What Factors Does The Court Use To Determine Which Parent Gets Custody Of The Child?
I have a lot of parents who come to me wanting primary or sole custody of their children. And there are things that you need to know if this is your situation and your predicament. The court looks at many factors in determining what to look for in granting one parent primary or sole custody over the other.
Remember, whenever anything deals with a child and family court, the court is always going to look at what is in the best interests of the children.
Many factors are considered when the court decides what is in the best interest of a child. Many factors include some of these, but not limited to this list:
Number one, the mental and physical stability of the parents.
Number two, the child’s physical and emotional needs.
Number three, any history of domestic violence in the household.
Number four, any history of neglect or abuse by one parent to the other parent or from one parent to a child.
Number five, the level of conflict that exists between the parents.
Number six, the ability of the child to maintain a relationship with a parent. If, for example, one of the parents has given primary custody, will that parent then enable and foster a relationship with the non-custodial parent?
Number seven, which parent has customarily had the primary responsibility of caring for the child, of taking the child to the doctor’s appointments, have taken the child to school or extracurricular activities?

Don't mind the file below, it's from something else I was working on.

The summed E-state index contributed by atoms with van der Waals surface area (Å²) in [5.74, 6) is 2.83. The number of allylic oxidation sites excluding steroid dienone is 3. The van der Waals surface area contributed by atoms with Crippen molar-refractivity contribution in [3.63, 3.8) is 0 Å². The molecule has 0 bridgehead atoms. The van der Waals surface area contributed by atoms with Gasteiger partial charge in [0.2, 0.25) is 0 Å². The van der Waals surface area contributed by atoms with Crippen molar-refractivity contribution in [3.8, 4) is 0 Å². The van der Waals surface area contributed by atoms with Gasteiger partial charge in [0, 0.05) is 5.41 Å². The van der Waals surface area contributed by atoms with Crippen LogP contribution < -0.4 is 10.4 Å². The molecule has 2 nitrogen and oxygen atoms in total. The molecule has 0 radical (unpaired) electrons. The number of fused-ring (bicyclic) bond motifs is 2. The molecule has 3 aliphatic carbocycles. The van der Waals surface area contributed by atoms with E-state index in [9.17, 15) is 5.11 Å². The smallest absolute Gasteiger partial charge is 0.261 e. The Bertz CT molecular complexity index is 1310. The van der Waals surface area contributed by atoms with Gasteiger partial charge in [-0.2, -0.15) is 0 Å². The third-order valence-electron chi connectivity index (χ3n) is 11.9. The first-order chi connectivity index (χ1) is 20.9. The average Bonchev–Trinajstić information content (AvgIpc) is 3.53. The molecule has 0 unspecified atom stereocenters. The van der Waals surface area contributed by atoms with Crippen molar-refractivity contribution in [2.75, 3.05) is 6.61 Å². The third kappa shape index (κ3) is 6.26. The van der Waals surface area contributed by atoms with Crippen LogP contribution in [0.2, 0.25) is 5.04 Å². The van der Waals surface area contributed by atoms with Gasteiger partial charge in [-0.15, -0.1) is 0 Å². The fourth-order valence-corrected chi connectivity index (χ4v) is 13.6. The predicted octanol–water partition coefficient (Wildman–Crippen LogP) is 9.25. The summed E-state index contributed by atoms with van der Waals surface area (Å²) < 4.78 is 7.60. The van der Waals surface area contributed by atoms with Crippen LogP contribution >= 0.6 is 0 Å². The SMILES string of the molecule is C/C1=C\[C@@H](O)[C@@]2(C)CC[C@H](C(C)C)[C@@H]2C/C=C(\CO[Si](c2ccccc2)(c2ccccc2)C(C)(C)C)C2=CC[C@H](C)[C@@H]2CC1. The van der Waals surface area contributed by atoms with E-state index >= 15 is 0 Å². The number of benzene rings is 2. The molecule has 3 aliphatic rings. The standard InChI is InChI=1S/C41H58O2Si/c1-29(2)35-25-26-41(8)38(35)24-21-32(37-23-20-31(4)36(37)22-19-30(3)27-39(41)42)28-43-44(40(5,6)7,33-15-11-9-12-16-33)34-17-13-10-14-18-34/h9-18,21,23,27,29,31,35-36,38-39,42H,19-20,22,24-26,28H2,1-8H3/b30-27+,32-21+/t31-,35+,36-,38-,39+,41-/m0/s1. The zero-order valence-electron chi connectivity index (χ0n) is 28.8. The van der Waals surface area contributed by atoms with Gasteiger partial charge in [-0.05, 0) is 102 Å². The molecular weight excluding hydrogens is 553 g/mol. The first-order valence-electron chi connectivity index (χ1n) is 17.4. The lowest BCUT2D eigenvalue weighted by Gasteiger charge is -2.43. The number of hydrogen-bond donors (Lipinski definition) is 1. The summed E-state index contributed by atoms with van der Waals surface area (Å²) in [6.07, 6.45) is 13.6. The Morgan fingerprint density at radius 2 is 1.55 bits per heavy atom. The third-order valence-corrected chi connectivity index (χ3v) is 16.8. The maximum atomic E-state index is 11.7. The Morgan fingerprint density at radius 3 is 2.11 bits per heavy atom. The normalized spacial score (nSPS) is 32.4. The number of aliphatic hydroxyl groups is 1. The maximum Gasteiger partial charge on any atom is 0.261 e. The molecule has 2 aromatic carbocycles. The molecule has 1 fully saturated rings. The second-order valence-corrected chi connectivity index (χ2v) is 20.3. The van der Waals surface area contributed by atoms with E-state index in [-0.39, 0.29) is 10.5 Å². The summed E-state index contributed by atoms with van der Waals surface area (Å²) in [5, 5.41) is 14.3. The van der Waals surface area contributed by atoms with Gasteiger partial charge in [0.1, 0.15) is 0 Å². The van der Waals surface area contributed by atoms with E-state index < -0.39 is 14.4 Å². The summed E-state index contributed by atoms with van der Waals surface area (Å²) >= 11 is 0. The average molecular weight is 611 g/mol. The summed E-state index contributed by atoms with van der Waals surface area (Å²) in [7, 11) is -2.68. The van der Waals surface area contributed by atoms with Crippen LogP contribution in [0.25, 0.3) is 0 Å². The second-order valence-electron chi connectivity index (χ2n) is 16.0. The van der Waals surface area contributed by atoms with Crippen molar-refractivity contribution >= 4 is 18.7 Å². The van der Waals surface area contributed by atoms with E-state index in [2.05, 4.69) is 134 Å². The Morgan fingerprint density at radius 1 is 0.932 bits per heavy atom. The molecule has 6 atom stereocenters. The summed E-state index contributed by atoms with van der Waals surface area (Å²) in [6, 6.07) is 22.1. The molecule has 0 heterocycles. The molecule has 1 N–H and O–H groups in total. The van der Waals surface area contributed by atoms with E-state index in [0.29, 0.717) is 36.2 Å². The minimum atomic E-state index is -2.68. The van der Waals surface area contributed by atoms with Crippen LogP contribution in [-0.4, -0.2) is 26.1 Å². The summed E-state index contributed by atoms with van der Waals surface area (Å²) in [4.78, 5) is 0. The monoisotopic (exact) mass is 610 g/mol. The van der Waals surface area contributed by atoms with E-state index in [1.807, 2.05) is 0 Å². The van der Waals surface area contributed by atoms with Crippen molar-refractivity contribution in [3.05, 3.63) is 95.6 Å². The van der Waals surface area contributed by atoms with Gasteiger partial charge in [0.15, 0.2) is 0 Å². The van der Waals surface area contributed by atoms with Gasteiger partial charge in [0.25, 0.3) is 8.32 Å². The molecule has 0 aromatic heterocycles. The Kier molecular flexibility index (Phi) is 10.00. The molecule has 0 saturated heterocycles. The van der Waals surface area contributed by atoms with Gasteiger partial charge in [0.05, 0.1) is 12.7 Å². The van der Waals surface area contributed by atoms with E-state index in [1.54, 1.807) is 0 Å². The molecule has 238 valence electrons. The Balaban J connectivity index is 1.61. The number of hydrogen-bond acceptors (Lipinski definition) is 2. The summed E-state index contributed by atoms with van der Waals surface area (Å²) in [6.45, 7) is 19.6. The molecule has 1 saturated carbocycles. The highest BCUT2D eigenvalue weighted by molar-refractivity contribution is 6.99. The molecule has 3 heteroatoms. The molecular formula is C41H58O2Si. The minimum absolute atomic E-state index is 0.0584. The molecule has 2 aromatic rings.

Number eight, the relationship between the child and each parent. Is the child more closer to one parent than the other parent? Is the child able to express themselves freely with one parent, more so than with the other parent?
Number Nine, whether the parent who is given the custody will continue to foster a relationship with the other parent.
Number Ten, the wishes of the child. Now this has to do with the age of the child and the maturity of the child. Okay. Children generally under the age of 15 years old are not given too much weight as to what their wishes are, to which parent they would like to live with.
These are just some of the factors that the court looks at when determining if and when to give one parent primary custody of the child over the other parent. Remember that in Nevada, the courts feel that the best interests of the children are always to have joint custody with both parents. So if you are looking for primary custody or sole custody of your child, what you need to do is be sure that you meet many of the factors that the court considers in granting one parent primary custody or sole custody over the other.
If you wish to discuss this topic further, go to www.vegasdivorcemeeting.com. And I’ll be more than happy to sit down with you to discuss this particular situation.
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